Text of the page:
Research funding: The Helsingin Sanomat Foundation
The research group: Adjunct professor and the project leader Arttu Saarinen, Professor Pekka Räsänen, Doctoral candidate Aki Koivula, Doctoral candidate Ilkka Koiranen, Postdoctoral researcher Teo Keipi, Postdoctoral reseracher Sanna Malinen.
The social mechanisms behind the economic consequences of physical appearance
Recently completed research project
The project Hate Communities: A Cross-National Comparison (HC) will generate new information about Internet-based hate communities, such as web groups glorifying school shooters and mass murderers, racist and xenophobic youth groups and politically radical groups in two Western countries: Finland and the United States. The project will produce new theoretical understanding and empirical findings concerning the Internet’s emergent trends in contemporary post-industrial societies.
The research synergy of HC results from merging sociology, social psychology and youth research. The research team has collaborated before during the Social Relations and Community Solidarity: An International Comparative Analysis project on rampage shooting cases in US and Finland. The project will be a seminal study of hatred and violence on the Internet and the role online hate plays in the lives of youth in broad sense.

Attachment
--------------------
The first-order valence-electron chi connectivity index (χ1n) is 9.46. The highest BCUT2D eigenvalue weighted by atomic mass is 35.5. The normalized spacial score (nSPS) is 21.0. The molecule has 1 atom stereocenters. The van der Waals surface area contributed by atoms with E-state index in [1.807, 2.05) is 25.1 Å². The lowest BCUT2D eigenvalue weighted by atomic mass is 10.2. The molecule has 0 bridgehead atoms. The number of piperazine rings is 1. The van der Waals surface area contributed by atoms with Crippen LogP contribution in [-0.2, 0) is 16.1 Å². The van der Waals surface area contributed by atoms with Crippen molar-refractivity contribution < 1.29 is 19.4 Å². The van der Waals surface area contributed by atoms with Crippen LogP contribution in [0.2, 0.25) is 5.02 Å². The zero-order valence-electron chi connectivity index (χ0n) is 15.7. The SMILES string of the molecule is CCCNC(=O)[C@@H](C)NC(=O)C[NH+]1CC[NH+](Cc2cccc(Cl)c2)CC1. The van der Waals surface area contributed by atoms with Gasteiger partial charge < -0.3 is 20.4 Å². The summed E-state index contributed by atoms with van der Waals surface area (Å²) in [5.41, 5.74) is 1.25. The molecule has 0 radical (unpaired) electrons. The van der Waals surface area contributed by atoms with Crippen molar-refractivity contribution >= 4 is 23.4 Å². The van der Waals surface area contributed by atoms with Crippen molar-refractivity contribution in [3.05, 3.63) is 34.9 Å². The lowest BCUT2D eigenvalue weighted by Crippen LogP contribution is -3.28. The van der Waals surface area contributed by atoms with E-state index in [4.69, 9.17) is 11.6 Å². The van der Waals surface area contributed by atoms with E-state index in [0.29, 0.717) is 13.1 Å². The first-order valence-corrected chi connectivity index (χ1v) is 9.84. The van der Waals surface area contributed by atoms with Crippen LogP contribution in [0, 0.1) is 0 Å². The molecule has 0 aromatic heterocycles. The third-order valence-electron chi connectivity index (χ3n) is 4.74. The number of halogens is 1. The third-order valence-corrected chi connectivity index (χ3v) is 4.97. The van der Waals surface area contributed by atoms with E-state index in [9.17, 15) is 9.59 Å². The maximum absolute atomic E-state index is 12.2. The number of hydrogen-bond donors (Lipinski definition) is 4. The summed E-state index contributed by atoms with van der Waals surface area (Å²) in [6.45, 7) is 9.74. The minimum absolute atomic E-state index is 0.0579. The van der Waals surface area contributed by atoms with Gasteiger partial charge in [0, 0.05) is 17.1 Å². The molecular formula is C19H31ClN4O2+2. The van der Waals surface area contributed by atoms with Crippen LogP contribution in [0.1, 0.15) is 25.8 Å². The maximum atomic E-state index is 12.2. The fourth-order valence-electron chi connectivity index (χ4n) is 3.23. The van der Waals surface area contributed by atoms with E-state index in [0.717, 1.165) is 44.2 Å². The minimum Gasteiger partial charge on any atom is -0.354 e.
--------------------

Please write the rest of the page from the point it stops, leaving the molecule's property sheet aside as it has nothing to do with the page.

Funding: Kone Foundation, 2013–2016
HC project is led by Associate Professor Atte Oksanen (Dr.Soc.Sc.) (University of Tampere) and Professor Pekka Räsänen (Dr.Soc.Sc.). Research team includes post-doctoral researcher Matti Näsi (Dr.Soc.Sc.) in 2013–2015, and Teo Keipi (Dr.Soc.Sc.) in 2013–2016. Keipi defended his thesis in August 2015. The project also accommodates undergraduate students writing their master’s theses on a related topic.
The project collaborates internationally with various experts from different disciplines. Main contact is Professor James Hawdon (Ph.D.) from the Department of Sociology and Center for Peace Studies and Violence Prevention (CPSCVP) at Virginia Tech, the United States. We also collaborate with Vili Lehdonvirta (Ph.D.) from Oxford Internet Institute. In Finland, we collaborate with the Finnish Youth Research Network and various researchers from the Universities of Helsinki, Tampere, Turku and Jyväskylä.
Further information: Professor Pekka Räsänen
Cultural Capital, Consumption, and Social Networks Among older Adults is a comparative study of the United States and Finland. This project explores how tastes and consumption preferences change in later life and what constitutes the explanatory mechanisms between changes.